In 10 years of studying political theory I found no argument in Rousseau, Hobbes, Locke, Mill, Paine, Hamilton, Madison, Berlin, Rawls, Dicey, Hare, (or even Nozick FFS!) that could justify the idea that holding a vote to review an earlier decision could be deemed undemocratic.1/
Even Rousseau, with his weird democratic totalitarianism, did not exclude either the General Will or the Will of All changing. Even the constitutionalists agree there should be provision to amend the constitution.
The utilitarians did not believe that a utility calculation at one point was fixed for eternity. It could change as likely consequences changed. 3/
The Athenian assembly in the 5th century BCE could and did reverse its own decisions. Our own Parliament now is never bound by the decisions of a previous one. 4/
You can argue it’s a bad thing, or that you don’t want it, or that you fear the consequences of it, but arguing that a vote to review an earlier decision made by the same method is undemocratic is nonsense. 5/
It’s the kind of deliberate Double-Speak beloved of dictators and despots citing an individual moment in time as fixing a spurious Will of the People for all eternity in their favour. 6/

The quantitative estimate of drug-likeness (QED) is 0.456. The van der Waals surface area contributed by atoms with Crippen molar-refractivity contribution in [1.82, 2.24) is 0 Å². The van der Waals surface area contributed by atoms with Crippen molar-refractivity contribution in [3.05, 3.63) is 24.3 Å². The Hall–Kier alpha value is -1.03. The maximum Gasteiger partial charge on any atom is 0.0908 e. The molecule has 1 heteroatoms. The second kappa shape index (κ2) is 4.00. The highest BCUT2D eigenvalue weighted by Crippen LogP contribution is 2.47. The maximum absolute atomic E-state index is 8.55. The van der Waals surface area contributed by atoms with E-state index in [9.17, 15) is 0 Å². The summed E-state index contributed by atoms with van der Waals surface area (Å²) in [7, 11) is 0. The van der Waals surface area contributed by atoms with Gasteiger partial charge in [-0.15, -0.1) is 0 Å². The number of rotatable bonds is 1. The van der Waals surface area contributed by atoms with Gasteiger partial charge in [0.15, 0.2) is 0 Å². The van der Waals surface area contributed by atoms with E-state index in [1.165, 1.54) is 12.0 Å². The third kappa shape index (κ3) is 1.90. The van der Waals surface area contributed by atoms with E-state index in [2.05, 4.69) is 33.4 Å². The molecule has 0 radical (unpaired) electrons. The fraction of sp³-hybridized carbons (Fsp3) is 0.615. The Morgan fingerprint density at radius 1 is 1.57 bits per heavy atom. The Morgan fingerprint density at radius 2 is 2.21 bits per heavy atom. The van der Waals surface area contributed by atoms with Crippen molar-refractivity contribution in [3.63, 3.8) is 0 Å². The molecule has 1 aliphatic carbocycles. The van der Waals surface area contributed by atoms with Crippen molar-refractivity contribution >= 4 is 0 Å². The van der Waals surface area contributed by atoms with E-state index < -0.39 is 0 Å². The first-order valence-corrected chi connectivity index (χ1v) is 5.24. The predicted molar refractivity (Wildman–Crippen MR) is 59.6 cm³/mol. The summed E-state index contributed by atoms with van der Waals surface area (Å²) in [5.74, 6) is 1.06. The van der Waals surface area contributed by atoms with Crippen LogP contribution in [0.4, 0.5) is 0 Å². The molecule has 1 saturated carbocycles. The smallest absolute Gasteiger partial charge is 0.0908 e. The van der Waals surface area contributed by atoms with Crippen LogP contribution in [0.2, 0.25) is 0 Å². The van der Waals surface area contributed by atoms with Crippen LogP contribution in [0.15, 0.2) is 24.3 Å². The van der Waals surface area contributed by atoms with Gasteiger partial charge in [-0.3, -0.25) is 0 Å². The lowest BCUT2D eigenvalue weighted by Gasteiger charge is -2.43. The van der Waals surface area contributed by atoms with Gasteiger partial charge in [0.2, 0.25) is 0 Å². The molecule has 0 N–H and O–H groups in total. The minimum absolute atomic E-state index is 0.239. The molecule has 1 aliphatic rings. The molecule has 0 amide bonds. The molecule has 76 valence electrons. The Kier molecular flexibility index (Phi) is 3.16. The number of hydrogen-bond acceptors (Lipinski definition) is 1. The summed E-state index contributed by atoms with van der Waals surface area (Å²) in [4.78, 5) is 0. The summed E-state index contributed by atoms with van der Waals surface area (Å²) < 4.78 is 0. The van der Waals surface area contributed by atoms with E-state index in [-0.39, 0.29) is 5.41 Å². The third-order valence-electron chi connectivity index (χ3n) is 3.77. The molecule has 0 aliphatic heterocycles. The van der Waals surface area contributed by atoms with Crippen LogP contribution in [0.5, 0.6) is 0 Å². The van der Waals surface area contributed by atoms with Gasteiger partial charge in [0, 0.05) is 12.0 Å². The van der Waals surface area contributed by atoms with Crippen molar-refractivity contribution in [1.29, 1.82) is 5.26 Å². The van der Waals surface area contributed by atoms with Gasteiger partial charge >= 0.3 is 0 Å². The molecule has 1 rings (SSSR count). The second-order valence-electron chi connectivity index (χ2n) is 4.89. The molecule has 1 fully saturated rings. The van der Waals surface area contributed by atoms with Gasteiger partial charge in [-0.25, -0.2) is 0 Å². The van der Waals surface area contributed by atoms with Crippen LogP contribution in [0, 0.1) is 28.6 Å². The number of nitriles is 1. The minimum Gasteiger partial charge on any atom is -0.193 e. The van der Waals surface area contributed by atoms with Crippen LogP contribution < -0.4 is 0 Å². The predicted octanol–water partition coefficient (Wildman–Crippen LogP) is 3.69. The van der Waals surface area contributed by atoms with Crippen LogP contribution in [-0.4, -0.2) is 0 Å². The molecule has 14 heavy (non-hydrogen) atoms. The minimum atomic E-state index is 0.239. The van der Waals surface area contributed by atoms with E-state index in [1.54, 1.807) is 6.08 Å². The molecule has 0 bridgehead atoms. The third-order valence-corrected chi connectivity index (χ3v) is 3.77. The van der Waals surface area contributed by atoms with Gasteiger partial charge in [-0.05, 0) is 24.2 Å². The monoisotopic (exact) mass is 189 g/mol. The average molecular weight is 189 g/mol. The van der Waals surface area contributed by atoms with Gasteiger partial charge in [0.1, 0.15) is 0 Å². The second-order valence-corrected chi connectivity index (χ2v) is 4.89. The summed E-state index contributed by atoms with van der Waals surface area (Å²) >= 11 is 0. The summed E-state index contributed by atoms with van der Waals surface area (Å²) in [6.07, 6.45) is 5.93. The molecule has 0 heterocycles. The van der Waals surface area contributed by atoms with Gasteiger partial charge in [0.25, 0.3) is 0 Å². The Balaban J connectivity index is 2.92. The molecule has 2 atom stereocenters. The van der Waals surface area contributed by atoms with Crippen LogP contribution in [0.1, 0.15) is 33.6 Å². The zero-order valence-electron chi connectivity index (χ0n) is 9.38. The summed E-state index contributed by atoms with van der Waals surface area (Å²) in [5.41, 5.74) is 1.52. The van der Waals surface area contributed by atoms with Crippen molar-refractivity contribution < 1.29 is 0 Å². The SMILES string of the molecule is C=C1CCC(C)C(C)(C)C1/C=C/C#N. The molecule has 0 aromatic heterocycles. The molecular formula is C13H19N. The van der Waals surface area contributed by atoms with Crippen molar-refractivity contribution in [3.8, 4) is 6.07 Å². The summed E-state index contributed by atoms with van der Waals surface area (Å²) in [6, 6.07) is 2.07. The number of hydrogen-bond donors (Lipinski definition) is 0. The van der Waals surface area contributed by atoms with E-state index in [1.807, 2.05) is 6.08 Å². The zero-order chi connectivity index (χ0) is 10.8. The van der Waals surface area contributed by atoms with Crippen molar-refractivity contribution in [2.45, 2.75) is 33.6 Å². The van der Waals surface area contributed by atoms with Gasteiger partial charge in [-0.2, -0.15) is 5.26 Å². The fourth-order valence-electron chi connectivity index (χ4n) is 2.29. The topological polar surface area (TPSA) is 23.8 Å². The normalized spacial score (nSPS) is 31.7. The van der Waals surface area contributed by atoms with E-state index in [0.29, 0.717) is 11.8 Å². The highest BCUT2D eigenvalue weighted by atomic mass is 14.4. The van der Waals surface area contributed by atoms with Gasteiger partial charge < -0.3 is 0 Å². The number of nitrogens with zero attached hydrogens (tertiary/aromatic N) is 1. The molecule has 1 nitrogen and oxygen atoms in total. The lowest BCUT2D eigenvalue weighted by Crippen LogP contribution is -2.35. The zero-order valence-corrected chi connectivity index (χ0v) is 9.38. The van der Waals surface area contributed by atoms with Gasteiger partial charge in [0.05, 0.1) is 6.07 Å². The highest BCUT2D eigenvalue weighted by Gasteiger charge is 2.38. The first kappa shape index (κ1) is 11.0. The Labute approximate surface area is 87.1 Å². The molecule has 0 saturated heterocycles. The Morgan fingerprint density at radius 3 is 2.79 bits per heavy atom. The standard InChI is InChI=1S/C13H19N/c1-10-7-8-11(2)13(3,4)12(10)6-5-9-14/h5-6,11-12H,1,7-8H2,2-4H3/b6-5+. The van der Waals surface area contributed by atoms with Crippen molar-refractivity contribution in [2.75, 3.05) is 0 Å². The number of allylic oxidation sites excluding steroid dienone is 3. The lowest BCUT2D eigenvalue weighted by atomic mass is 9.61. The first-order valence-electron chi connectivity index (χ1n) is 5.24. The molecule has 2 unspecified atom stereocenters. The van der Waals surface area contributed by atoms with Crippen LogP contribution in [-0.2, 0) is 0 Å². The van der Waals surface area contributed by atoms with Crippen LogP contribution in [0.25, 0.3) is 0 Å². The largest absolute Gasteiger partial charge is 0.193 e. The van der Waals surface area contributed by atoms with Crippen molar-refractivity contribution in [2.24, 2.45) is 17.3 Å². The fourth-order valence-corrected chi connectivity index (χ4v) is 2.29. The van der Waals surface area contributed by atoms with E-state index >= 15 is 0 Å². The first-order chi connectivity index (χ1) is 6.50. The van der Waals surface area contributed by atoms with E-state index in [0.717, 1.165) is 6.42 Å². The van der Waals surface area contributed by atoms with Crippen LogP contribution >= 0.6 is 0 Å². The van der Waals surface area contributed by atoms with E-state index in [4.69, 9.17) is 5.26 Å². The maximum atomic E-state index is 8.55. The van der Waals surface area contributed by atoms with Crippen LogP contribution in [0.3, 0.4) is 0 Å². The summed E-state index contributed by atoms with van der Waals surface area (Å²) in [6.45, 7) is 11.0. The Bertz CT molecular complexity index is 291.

The people feeding us this Orwellian double-speak are very well educated, and many of them are PPE graduates who have come into contact with these thinkers and their ideas.
Let’s not mince words. They know exactly what they are doing when they do it. 7/
To (probably mis-) quote @davidallengreen, a decision can be, in principle, democratic or irreversible. It cannot be both.
PS, I don’t mean to imply that @davidallengreen is in favour of a referendum, which I gather he has severe doubts about in general and in this case in particular for other reasons. Just citing his view on democracy and reversibility of decisions.